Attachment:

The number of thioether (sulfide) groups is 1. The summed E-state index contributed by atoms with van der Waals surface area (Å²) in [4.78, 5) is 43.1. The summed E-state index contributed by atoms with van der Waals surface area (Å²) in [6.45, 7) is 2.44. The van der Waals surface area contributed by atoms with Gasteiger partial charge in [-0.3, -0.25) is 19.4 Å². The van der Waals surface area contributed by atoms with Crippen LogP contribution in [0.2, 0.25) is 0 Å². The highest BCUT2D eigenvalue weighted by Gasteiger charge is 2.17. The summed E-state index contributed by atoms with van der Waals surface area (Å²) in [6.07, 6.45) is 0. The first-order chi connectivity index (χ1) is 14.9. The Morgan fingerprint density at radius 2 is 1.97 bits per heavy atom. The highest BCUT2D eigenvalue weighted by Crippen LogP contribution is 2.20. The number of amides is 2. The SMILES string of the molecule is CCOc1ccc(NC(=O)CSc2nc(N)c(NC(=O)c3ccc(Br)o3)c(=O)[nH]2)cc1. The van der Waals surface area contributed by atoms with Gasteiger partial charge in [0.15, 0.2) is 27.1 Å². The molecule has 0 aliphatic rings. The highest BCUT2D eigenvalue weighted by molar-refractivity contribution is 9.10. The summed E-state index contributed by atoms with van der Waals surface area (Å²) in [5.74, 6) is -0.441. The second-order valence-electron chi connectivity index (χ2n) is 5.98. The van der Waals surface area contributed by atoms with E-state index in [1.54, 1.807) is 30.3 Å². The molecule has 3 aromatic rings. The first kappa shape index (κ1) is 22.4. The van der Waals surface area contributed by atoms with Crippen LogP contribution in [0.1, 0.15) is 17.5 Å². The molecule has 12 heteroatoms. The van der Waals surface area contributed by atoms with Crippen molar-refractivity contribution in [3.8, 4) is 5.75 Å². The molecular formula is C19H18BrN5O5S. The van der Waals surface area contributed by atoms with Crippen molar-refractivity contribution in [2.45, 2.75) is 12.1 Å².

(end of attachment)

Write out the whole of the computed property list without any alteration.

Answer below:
The number of thioether (sulfide) groups is 1. The summed E-state index contributed by atoms with van der Waals surface area (Å²) in [4.78, 5) is 43.1. The summed E-state index contributed by atoms with van der Waals surface area (Å²) in [6.45, 7) is 2.44. The van der Waals surface area contributed by atoms with Gasteiger partial charge in [-0.3, -0.25) is 19.4 Å². The van der Waals surface area contributed by atoms with Crippen LogP contribution in [0.2, 0.25) is 0 Å². The highest BCUT2D eigenvalue weighted by Gasteiger charge is 2.17. The summed E-state index contributed by atoms with van der Waals surface area (Å²) in [6.07, 6.45) is 0. The first-order chi connectivity index (χ1) is 14.9. The Morgan fingerprint density at radius 2 is 1.97 bits per heavy atom. The highest BCUT2D eigenvalue weighted by Crippen LogP contribution is 2.20. The number of amides is 2. The SMILES string of the molecule is CCOc1ccc(NC(=O)CSc2nc(N)c(NC(=O)c3ccc(Br)o3)c(=O)[nH]2)cc1. The van der Waals surface area contributed by atoms with Gasteiger partial charge in [0.15, 0.2) is 27.1 Å². The molecule has 0 aliphatic rings. The highest BCUT2D eigenvalue weighted by molar-refractivity contribution is 9.10. The summed E-state index contributed by atoms with van der Waals surface area (Å²) in [5.74, 6) is -0.441. The second-order valence-electron chi connectivity index (χ2n) is 5.98. The van der Waals surface area contributed by atoms with E-state index in [1.54, 1.807) is 30.3 Å². The molecule has 3 aromatic rings. The first kappa shape index (κ1) is 22.4. The van der Waals surface area contributed by atoms with Crippen LogP contribution in [0.1, 0.15) is 17.5 Å². The molecule has 12 heteroatoms. The van der Waals surface area contributed by atoms with Crippen molar-refractivity contribution in [3.8, 4) is 5.75 Å². The molecular formula is C19H18BrN5O5S. The van der Waals surface area contributed by atoms with Crippen molar-refractivity contribution in [2.45, 2.75) is 12.1 Å².